So what are gay marriage’s opponents really defending, if not some universal, biologically inevitable institution? It’s a particular vision of marriage, rooted in a particular tradition, that establishes a particular sexual ideal.
This ideal holds up the commitment to lifelong fidelity and support by two sexually different human beings — a commitment that involves the mutual surrender, arguably, of their reproductive self-interest — as a uniquely admirable kind of relationship. It holds up the domestic life that can be created only by such unions, in which children grow up in intimate contact with both of their biological parents, as a uniquely admirable approach to child-rearing. And recognizing the difficulty of achieving these goals, it surrounds wedlock with a distinctive set of rituals, sanctions and taboos.
The point of this ideal is not that other relationships have no value, or that only nuclear families can rear children successfully. Rather, it’s that lifelong heterosexual monogamy at its best can offer something distinctive and remarkable — a microcosm of civilization, and an organic connection between human generations — that makes it worthy of distinctive recognition and support.
[W]hen Levi reveals himself to be a jerk again, every People magazine reader in the country fully sympathizes with Bristol chucking him out, again. Get married for the sake of the children? Unwed motherhood as a disgrace? What is this, the Middle Ages?
Walker’s decision was a twist in a complex legal story that stretches back to the 1990s. Many more twists lie ahead. The judge’s decision will almost certainly be reversed on appeal. (Walker seems to know it, too: He suspended his own decision from going into effect until after the appellate court had its say.)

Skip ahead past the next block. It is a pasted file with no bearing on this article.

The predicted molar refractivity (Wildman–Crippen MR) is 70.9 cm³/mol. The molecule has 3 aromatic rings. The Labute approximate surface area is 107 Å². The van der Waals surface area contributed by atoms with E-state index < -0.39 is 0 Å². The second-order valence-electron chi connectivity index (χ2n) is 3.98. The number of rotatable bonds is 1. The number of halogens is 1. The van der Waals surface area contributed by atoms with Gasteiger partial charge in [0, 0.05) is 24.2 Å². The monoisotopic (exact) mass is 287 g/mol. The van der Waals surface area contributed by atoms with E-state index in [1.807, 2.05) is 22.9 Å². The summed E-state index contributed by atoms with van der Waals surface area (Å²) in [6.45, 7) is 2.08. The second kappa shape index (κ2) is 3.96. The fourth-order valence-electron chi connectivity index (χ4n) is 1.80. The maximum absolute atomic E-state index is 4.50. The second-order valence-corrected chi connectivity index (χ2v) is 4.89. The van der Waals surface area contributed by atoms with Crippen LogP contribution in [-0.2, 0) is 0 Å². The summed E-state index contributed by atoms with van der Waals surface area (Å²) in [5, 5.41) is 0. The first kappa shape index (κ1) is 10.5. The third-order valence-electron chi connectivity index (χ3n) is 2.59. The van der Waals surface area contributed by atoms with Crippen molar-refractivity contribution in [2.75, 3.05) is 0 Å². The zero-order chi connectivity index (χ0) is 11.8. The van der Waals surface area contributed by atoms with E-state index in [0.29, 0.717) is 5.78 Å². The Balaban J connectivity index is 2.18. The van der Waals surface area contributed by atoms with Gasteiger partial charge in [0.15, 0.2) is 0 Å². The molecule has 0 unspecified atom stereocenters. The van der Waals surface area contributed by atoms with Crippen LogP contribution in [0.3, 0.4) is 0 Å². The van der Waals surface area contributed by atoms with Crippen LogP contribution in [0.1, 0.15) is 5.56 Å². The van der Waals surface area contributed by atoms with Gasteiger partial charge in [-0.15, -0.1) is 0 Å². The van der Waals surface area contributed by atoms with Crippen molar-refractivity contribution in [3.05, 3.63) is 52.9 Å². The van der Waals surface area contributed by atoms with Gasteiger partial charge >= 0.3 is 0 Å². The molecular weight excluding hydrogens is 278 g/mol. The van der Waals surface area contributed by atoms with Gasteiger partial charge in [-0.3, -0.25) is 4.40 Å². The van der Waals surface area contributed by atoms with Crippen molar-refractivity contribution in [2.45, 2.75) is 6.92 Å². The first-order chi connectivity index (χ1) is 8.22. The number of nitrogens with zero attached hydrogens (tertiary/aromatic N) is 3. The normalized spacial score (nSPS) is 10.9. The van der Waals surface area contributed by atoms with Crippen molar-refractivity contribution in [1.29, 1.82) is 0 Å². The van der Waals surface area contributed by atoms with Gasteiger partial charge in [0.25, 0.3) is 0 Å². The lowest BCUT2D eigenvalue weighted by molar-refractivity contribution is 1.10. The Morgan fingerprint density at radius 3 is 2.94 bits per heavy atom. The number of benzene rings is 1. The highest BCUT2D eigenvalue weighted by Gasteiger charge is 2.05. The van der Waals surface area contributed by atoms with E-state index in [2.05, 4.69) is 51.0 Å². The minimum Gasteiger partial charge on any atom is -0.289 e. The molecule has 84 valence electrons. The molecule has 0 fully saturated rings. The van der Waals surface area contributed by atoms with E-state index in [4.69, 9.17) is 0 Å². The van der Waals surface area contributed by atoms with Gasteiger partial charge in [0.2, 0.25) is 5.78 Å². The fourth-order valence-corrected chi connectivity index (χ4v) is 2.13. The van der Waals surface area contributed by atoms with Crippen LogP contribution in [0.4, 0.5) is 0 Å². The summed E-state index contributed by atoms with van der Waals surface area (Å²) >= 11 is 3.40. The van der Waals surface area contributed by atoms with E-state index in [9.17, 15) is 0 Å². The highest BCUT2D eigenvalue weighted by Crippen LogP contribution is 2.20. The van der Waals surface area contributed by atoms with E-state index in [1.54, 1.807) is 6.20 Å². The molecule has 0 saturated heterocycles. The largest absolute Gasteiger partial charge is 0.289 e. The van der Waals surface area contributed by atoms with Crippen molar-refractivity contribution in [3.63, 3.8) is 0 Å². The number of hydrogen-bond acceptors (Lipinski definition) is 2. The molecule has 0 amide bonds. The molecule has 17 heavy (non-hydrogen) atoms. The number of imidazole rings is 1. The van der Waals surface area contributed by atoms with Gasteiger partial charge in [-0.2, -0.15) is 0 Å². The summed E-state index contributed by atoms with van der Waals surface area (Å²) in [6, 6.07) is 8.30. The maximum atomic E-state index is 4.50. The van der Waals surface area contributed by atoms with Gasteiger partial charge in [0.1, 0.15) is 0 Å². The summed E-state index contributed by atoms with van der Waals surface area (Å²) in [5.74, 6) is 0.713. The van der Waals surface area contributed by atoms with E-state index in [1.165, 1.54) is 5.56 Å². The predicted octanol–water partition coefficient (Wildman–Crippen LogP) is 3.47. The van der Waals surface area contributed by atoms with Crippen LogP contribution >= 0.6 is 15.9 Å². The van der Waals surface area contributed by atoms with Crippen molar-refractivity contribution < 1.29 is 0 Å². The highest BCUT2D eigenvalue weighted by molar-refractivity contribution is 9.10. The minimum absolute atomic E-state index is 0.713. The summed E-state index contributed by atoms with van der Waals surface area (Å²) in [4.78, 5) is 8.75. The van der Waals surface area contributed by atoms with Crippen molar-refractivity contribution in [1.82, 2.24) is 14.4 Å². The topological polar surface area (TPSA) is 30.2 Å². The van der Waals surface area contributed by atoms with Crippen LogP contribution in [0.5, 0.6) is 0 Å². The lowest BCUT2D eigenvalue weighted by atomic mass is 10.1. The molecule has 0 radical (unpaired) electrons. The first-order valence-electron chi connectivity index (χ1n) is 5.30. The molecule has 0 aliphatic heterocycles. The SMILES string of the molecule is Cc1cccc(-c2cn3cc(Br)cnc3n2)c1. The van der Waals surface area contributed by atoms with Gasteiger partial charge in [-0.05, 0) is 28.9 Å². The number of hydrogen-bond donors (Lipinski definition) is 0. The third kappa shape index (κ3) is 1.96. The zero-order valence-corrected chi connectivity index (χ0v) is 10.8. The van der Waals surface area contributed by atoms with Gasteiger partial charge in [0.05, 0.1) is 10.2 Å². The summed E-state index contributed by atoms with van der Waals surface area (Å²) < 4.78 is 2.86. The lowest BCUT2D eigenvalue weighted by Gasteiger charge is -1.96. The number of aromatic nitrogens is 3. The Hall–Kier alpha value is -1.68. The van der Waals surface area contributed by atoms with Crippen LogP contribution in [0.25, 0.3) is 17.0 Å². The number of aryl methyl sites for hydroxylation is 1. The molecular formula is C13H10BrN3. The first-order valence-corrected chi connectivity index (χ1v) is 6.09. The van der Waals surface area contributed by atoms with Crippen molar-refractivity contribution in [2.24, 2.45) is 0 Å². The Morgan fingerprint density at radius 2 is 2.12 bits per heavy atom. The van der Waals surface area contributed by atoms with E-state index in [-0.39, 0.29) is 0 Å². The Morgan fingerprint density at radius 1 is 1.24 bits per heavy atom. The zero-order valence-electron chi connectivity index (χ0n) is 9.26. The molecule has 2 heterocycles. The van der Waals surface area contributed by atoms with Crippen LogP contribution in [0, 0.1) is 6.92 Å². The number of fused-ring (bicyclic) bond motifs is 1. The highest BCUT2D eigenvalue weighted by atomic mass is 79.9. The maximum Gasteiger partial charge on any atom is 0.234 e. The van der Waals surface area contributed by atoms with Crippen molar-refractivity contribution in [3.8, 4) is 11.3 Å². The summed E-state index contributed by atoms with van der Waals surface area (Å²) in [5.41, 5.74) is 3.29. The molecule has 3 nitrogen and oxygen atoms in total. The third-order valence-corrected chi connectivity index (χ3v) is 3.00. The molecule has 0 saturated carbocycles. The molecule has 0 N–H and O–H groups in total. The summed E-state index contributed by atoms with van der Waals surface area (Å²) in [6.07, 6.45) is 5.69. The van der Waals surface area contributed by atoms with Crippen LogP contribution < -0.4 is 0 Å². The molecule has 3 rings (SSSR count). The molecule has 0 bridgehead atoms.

But we don’t have to wait for the courts to finish their work to know the answer to the big question.
The harm feared from same-sex marriage has already arrived: Whether same-sex marriage is accepted or not, opposite-sex marriage as a norm and expectation has already collapsed.
Sanchez went on to say that there are no legitimate arguments against gay marriage. That they’re all stupid or bigoted.
Bigotry is, of course, the “stubborn and complete intolerance of any creed, belief, or opinion that differs from one’s own.” I’ll leave it to others to decide who best matches that description.
Perhaps proponents of same-sex marriage, emboldened by Judge Walker’s assertions, might think that they no longer need to persuade those with whom they disagree. Voters have routinely shunned arguments in favor of same-sex marriage while judges have forced it on some states. But it is telling that so many proponents of same-sex marriage are unable or unwilling to respond fairly to the arguments in favor of traditional marriage law.
Let me be clear: Had I been a Californian, I would have voted against Proposition 8, which banned gay marriage. I would like all 50 states and the federal government to grant same-sex couples access to marriage. But it would be far better for that change to come from elected institutions than from the courts.
U.S. District Judge Vaughn Walker struck down Proposition 8 because it “fails to advance any rational basis for singling out gay men and lesbians for denial of a marriage license.” But it’s silly to believe only nut jobs and bigots could rationally oppose same-sex marriage, or that millions of Californians who accept other laws protecting gays were acting irrationally…
Thanks to Judge Walker, the debate is no longer about whether gays deserve protection from the law, a debate they were steadily winning. It is more about whether democratic processes should be trusted to resolve the question. That’s a debate they are likely to lose.
I think it’s a little naive to assume that it will have no impact at all — that legal changes don’t beget cultural changes, and that public definitions don’t influence private conduct. Maybe the potential consequences are so vanishingly minimal that they’re easily outweighed by the benefits to gay couples; that’s certainly a reasonable position. But looking out across America’ landscape of heterosexual dysfunction, it’s still a little hard for me to accept that what this moment demands of us is the legal formalization — indeed, the constitutionalization, if Judge Walker has his way — of the ideological conceit that marriage has no necessary connection to gender difference, procreation or childrearing.